Imagine going down to the cellar of your house and seeing "1423" carved in an original beam.
Our daughter once lived in Zurich, Switzerland. Her fascinating house on a historic street - Rennweg - in the center of town was on all the medieval maps at the city museum.
In the Middle Ages, it was the main street of the city's upper town and ran along the 12th century city wall from a fortified gate to the town hall. During street renovations, a Roman-era well was discovered.
Except for that carved date in an ancient wooden beam, a casual visitor would not have known the nearly 600-year-old building's history. Of course, other clues were the very steep steps, sloping floors and oddly-shaped rooms, but everything else was modern.
Wouldn't you love to know the history of your home? When it was built and by whom? Who lived in it through the years? How they were connected to the community in which they lived?
Unless preserved, this type of information is often lost.
In Ithaca, New York, a group of people have come up with a local project to preserve house history - one which could easily be replicated in places around the world.
Students in a free genealogy class at a Sacramento, California library used historic fire insurance maps to walk through their community's 19th-century history without leaving the classroom, according to this story in the Sacramento Bee.
Instructor Melinda Kashuba said these maps are "obscure resource that can let a person's mind wander down the streets of their forebears," and that researchers can learn a lot about the lives of their ancestors.
Here's an example, above left; for the larger image, see below.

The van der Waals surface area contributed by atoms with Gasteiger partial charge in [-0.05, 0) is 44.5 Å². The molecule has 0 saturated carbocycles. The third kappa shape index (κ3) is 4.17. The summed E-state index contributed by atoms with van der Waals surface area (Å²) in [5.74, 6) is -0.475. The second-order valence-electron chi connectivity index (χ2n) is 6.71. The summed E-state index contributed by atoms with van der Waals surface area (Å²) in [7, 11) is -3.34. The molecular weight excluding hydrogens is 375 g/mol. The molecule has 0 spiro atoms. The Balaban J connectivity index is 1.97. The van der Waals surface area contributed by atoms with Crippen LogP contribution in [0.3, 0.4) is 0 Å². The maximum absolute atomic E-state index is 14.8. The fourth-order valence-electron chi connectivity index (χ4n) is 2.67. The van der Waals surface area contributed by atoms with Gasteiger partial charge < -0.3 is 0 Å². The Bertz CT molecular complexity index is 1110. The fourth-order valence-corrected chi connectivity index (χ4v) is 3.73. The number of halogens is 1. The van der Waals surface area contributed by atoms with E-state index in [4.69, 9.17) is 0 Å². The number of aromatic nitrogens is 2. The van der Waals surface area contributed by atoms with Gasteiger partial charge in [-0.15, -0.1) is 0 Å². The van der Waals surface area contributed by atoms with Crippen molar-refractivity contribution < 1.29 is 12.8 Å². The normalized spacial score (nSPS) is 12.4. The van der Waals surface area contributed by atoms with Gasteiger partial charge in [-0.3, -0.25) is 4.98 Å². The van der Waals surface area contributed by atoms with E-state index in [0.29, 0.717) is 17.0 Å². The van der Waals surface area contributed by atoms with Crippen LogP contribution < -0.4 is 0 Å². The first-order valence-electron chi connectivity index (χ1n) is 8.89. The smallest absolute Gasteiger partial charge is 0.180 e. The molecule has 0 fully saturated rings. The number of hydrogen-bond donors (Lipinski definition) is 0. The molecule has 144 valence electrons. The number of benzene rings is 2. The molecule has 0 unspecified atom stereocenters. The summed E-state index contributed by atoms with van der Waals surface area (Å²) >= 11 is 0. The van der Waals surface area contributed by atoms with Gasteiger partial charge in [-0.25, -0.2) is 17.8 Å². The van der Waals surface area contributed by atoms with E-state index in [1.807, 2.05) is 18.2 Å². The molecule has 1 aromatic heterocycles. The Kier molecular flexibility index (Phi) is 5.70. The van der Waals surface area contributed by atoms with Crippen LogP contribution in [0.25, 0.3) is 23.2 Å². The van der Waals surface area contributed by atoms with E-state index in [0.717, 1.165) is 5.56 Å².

These maps indicate schools, churches, businesses and more. All provide additional leads for researchers, according to Kashuba.
An 1898 map of North Bloomfield shows that the area between Main Street and a nearby creek was where Chinese workers lived.
A map of Truckee from the late 19th century said the area between a hillside and West Main Street was lined with "female boarding houses," or brothels, Kashuba said.
Mapmakers had noted that a brewery in Mokelumne Hill was lit by candles and had no night watchman, making it a poor insurance risk, she said.
What makes me even happier - in addition to teaching beginners how to use these maps - is that the class was part of the library's free genealogy program. Future classes will focus on finding New England ancestors and researching church records
The fire insurance maps - a main publisher was the Sanborn Map Co. (Pelham, New York) - were printed 1860-1940, and provided insurance companies data to determine fire risks of buildings and neighborhoods, without having to send an underwriter on a personal visit. The maps were the equivalent of today's Google views.